I v had no trouble going to most countries including usa but last time we went through canada they were ott with my insulin, said as it was liquid and should have put it into hold luggage. when i pointed out the dangers of putting it into hold and the need to inject myself during trip they treated me quite badly .they held me up and made me late for my connection to usa.dont think i will be going through canada again.
     
  6. walshdon

    walshdon Type 1 · Active Member

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    I would recommend Churchill Insurance I paid £53 for 13 days in New Zealand and I have type 1 and neuropathy.
     
  7. zoeee

    zoeee · Member

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    thank you for your help everyone, i'll do what i was intending to and keep the insulin in my hand luggage & spare needles in the hold - i'm not going through canada so hopefully everything will go smoothly!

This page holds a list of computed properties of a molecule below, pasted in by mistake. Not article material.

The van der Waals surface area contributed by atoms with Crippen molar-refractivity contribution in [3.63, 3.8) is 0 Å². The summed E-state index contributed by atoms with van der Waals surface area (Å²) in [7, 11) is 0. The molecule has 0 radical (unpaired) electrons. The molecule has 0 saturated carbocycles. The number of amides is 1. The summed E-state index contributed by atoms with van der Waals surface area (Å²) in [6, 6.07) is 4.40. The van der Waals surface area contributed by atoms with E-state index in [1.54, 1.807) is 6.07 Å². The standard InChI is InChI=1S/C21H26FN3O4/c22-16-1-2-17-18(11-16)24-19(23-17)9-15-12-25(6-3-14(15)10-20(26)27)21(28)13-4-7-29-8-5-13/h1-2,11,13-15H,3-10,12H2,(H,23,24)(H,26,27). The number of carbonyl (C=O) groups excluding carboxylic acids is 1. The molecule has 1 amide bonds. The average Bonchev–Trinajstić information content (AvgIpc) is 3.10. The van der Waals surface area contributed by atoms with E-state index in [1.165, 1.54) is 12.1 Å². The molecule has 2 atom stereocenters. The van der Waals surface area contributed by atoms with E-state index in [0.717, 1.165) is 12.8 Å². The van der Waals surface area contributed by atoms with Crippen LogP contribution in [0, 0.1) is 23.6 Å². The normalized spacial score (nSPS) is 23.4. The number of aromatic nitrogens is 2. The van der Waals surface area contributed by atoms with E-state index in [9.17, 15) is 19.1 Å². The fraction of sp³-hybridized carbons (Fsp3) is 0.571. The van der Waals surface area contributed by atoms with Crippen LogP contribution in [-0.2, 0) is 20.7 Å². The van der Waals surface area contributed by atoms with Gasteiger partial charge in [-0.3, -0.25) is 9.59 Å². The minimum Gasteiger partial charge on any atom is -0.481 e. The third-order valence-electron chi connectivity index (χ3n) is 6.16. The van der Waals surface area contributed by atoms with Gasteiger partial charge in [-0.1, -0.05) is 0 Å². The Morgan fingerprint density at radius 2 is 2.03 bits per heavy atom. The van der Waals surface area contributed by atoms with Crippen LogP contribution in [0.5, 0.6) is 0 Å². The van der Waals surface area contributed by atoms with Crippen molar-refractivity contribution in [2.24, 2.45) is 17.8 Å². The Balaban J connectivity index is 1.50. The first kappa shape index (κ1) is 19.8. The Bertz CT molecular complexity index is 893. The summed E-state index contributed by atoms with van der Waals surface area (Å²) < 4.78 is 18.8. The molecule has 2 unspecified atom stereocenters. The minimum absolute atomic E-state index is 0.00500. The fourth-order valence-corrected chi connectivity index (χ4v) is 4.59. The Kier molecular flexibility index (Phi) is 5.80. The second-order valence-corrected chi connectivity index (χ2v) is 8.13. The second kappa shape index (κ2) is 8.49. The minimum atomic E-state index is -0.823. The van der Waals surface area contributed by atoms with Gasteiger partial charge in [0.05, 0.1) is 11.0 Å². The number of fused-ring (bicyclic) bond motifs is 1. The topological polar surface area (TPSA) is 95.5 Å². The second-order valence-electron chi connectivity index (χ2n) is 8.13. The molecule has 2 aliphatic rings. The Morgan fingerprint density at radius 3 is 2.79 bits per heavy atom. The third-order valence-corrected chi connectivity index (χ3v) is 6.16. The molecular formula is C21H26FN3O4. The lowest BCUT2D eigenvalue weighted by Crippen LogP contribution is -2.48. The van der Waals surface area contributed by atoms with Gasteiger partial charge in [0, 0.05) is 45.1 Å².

and i'll have a look at churchill insurance, that sounds v. good! - completely forgot about them :)
     
  8. ill3st

    ill3st Type 1 · Well-Known Member

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    Thread bump, heading to Hawaii next month and about the plastic bags, quite an anal question here, do you HAVE to use the 'standard' zip lock bags? Was planning on bringing one larger bag to fire all my gear into?
     
  9. copepod

    copepod Type 1 · Well-Known Member

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  10. bowell

    bowell · Well-Known Member

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    [youtube]t-jw5GYqMhM[/youtube]
     
  11. paulastamp

    paulastamp · Newbie

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    Try 'Insure for Travel' - think their site is actually called 'Insure for You' - so try Googling both names!

    We travelled as a family of 5 to Europe- my 8 yr old Daughter is Type 1, and it was £26 for their Silver Service. (Bronze obviously cheaper, Gold most expensive). Previous quotes through Diabetes websites were well over £100 for the same deal.

    Paula.